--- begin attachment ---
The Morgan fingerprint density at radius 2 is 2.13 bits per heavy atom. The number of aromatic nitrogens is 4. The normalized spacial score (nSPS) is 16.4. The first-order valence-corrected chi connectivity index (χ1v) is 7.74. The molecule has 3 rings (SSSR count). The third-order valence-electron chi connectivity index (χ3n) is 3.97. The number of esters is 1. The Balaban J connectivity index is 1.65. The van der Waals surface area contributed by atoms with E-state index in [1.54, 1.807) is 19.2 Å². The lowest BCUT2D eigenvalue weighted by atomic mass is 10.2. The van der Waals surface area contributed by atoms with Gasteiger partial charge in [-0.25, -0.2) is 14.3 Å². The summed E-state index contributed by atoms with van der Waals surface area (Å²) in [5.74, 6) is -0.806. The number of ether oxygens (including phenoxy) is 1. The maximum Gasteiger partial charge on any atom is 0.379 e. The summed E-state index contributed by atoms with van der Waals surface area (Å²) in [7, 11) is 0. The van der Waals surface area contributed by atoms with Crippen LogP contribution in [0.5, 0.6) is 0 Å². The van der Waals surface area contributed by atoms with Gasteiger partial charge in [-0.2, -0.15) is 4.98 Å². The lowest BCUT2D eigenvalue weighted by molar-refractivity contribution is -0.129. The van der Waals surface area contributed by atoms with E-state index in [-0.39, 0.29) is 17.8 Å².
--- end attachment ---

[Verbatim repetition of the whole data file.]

The Morgan fingerprint density at radius 2 is 2.13 bits per heavy atom. The number of aromatic nitrogens is 4. The normalized spacial score (nSPS) is 16.4. The first-order valence-corrected chi connectivity index (χ1v) is 7.74. The molecule has 3 rings (SSSR count). The third-order valence-electron chi connectivity index (χ3n) is 3.97. The number of esters is 1. The Balaban J connectivity index is 1.65. The van der Waals surface area contributed by atoms with E-state index in [1.54, 1.807) is 19.2 Å². The lowest BCUT2D eigenvalue weighted by atomic mass is 10.2. The van der Waals surface area contributed by atoms with Gasteiger partial charge in [-0.25, -0.2) is 14.3 Å². The summed E-state index contributed by atoms with van der Waals surface area (Å²) in [5.74, 6) is -0.806. The number of ether oxygens (including phenoxy) is 1. The maximum Gasteiger partial charge on any atom is 0.379 e. The summed E-state index contributed by atoms with van der Waals surface area (Å²) in [7, 11) is 0. The van der Waals surface area contributed by atoms with Crippen LogP contribution in [0.5, 0.6) is 0 Å². The van der Waals surface area contributed by atoms with Gasteiger partial charge in [-0.2, -0.15) is 4.98 Å². The lowest BCUT2D eigenvalue weighted by molar-refractivity contribution is -0.129. The van der Waals surface area contributed by atoms with E-state index in [-0.39, 0.29) is 17.8 Å².